The International Organization of Securities Commissions (IOSCO) indicated a strong intent to push for global regulations for the digital currency industry following the catastrophic collapse of FTX in late 2022.
In its latest move, IOSCO has published 18 proposed measures designed to insulate capital markets from implosions in the digital currency industries. Matthew Long, a director with the U.K.’s Financial Conduct Authority (FCA), noted that the new standards are vital in the wake of the increasing correlation between digital assets and stocks.
“Recent global events have shown us why we need this to work,” said Long. “This is about making sure crypto is safe for the market.”
Over the last year, a handful of jurisdictions have opted to classify digital assets as securities rather than commodities, leaving securities watchdogs to grapple with the task of policing the industry. In the absence of uniform global rules, the IOSCO remarks that bad actors may leverage the borderless nature of the asset class for regulatory arbitrage.
The draft proposal prioritizes conflict of interest resolution and cross-border regulatory cooperation among IOSCO’s 130 global members. Other areas of focus for IOSCO are standardizing the custody of digital assets, treatment of retail customers, reduction of operational risks, and cracking down on incidents of market manipulation.
Jean-Paul Servais, head of IOSCO, stated that the suggestions are a watershed moment in mitigating “the clear and proximate risks to investor protection and market integrity risk.” Servais added that the contagion effect of the FTX collapse on global capital markets fuelled the drive for a unified international standard among securities regulators.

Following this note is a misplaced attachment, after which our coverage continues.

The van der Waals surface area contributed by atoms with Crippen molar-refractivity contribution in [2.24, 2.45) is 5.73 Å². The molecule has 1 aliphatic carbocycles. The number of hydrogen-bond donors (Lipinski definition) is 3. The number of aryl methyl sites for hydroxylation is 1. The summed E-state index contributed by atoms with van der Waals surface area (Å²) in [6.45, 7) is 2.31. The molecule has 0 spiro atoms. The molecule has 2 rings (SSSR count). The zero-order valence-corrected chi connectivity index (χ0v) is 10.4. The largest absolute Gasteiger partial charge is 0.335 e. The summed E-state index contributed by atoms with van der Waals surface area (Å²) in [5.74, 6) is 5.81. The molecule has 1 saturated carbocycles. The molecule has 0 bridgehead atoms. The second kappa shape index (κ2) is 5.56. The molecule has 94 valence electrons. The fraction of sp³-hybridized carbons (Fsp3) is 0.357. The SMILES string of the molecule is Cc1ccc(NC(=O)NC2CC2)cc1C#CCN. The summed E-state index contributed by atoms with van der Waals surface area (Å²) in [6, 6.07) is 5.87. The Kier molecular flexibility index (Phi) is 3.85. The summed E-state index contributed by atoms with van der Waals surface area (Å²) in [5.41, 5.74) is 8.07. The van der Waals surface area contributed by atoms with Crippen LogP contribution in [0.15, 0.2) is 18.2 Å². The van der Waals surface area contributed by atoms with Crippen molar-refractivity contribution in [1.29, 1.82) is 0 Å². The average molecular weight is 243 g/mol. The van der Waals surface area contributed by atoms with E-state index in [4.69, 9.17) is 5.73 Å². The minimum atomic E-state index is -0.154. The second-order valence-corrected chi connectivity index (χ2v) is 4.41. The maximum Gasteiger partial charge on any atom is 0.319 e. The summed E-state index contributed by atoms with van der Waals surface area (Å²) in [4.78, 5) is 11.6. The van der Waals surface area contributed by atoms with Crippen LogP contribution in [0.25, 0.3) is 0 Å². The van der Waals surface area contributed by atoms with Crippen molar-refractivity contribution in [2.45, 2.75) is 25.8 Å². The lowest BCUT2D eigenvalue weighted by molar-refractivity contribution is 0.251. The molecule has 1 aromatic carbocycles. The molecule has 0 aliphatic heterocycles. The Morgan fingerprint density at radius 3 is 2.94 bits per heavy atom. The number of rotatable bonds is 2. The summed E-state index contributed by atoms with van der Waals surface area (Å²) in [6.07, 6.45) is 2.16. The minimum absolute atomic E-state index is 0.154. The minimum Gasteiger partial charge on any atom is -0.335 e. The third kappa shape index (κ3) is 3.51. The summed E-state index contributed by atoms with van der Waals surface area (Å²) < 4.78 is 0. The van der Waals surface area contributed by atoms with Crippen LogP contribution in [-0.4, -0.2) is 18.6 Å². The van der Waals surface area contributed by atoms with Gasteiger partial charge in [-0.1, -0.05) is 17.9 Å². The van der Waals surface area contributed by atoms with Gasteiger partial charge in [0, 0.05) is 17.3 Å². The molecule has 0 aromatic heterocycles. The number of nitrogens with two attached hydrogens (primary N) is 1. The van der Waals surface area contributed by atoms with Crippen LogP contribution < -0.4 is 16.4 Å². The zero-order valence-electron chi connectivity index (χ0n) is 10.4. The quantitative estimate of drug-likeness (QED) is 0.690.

The official document is expected to be circulated before the end of 2023, with 130 member organizations expected to utilize the proposals to “plug gaps in their rule books.” The umbrella body of global regulators is also expected to publish rules about the regulation of decentralized finance (DeFi).
Seeking a global regulatory standard
Similar to the push by the IOSCO, several institutions are making brave efforts to establish a common regulatory standard across several jurisdictions. India, for instance, is keen on using its G20 presidency to push for uniform global regulations.
The European Union is set to finalize its encompassing digital asset rules before the end of the month, stoking pressure on the U.S. and the U.K. to float their own regulations. Central bank digital currencies (CBDCs) are not being spared, with the G7 nations and the International Monetary Fund (IMF) pledging to influence uniformity in their developments.
Watch: Blockchain regulation with Marcin Zarakowski
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